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Faculty Spotlight: Joe Feinglass

IPR associate uses science to fight health inequities

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Feinglass sees his study of the effects of health insurance as his most important policy-related research, and he is passionate about the role that policy research can play in changing public opinion.

Joe Feinglass
IPR associate Joe Feinglass studies health inequities and tracks the effects of the Affordable Care Act.

The “power of data to inform the public” is what research professor of medicine and IPR associate Joe Feinglass sees as defining his academic career.

Feinglass began studying racial disparities in health access, treatment, and outcomes after obtained his PhD in public policy in 1988. For the past 25 years, he has been analyzing and publicizing health data at Northwestern’s Feinberg School of Medicine, where his long-held interest in health inequities has also been shaped by his previous experiences as factory machinist, 1960s activist, campaigner for Chicago mayor Harold Washington, and community college professor. 

Health Disparities

When Feinglass began his work at Northwestern, the large billing and coding data sets collected by the Medicare and Medicaid programs were just becoming available to researchers. The data enabled him to study the variations in medical practice around the country, exposing quality of care issues. He became intrigued and concerned by the huge racial disparities—particularly pronounced in Chicago—in treatments and outcomes in women’s health, breast cancer, and vascular surgery and amputations.

Feinglass and his colleagues documented in a 2000 Archives of Surgery article that among those hospitalized for peripheral vascular disease between 1993 and 1997, patients living in poor African-American zip code areas in northern Illinois had between 14 and 36 percent higher odds of having a leg amputated versus undergoing limb saving bypass surgery than those of the same age living in better-off, mostly white zip codes.  

Revisiting the issue using a larger dataset from 1987–2004 in the Journal of Vascular Surgery in 2008, Feinglass and fellow researchers found that racial disparities remained constant through the period, even as the absolute number of amputations dropped. The 1.27 million people living in zip codes that were more than 50 percent African-American were more than five times as likely to have an amputation than the 5.4 million metro Chicago residents living in zip codes that were less than 10 percent African-American.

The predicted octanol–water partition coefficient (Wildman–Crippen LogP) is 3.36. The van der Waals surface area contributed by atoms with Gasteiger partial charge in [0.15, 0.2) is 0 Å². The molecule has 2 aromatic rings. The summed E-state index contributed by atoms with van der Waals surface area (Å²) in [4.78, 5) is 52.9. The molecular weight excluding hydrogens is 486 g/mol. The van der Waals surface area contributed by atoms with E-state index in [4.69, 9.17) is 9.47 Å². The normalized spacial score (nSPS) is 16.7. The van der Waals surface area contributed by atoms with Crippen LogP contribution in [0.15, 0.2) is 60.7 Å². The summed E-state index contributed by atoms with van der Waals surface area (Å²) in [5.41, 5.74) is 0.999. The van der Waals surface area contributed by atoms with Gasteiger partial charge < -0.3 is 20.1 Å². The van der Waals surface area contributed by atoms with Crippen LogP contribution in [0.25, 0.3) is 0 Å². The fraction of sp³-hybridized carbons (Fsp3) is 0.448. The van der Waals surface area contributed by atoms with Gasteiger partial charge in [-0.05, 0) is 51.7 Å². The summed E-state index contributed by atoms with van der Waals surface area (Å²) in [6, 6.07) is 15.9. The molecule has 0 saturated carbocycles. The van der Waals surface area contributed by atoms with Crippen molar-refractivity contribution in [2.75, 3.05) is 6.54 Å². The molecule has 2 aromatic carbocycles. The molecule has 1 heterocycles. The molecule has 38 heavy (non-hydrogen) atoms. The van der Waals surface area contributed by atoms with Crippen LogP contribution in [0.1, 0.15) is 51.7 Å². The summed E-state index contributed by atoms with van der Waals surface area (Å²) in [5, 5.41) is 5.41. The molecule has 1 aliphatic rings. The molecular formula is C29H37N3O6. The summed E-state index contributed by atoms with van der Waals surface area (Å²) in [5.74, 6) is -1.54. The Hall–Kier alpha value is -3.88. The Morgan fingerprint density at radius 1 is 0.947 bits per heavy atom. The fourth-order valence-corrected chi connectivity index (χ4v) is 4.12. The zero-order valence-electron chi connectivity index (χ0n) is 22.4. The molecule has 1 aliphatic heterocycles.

In more recent work on breast cancer, Feinglass has continued to focus on the association between race, socioeconomic status (SES), and health outcomes. In a 2015 issue of the Annals of Epidemiology, he and his coauthors observed a large gap in death rates from 1998–2011 for women with breast cancer. Those in the lowest SES category were 27 percent more likely to have died from any cause than those in the highest SES.   

Access to Care 

Another aspect of Feinglass’ work is reforming healthcare delivery, and he urges a “public health orientation” when considering healthcare access. His research in community health and his teaching in Feinberg’s Master of Public Health (MPH) program have led him to examine how people, especially chronically sick and disabled people, can better access care.

In a 2017 research review in Population Health Management, Feinglass and his colleagues examined “home-based primary care”—longitudinal care to the homebound—as “a real alternative” to emergency department and hospital visits that might save money and improve patients’ health outcomes. Their analysis showed that home-based care “holds the greatest promise for delivery system reform.” 

Feinglass recommends that policymakers pursue more home-based care that includes a social services team. “The current hospital system is unsustainable,” he contended. “We have to integrate medical care with home- and community-based social services.”

The Role of Health Insurance

“If you believe that preventive medicine saves lives,” Feinglass pointed out, “then health insurance is a huge accomplishment.” A significant focus of his research is on the health effects of the lack of health insurance. 

“It’s hard to measure exposure to being uninsured,” Feinglass noted, because those likely to lack insurance often do so intermittently. But by drawing on data from the Health and Retirement Study, he and fellow researchers were able to track uninsured people as they became eligible for Medicare.

In results published in 2006 in the Journal of General Internal Medicine, they showed that although Medicare did not lead to immediate health benefits for people who were uninsured before age 65, after two or more years of continuous coverage, the uninsured no longer had a higher risk of adverse health outcomes than those people who had private insurance prior to Medicare.

Feinglass has been tracking the impact of the Affordable Care Act (ACA) in Illinois since 2014, notably its effect on increased emergency department usage by newly insured people. He notes that of the 1.5 million people who were uninsured prior to the ACA becoming law, 650,00 now have some sort of insurance, mostly Medicaid.

Though Feinglass sees the ACA as “terribly compromised,” he points out that people’s self-reported health is better and their self-reported stress is lower when they obtain health insurance.

Feinglass sees his study of the effects of health insurance as his most important policy-related research, and he is passionate about the role that policy research can play in changing public opinion. 

“Research can be used for good or evil,” he reminds us. He wants to use it for good.

Joe Feinglass is research professor of medicine (general internal medicine and geriatrics) and preventive medicine and an IPR associate.

Published: August 23, 2017.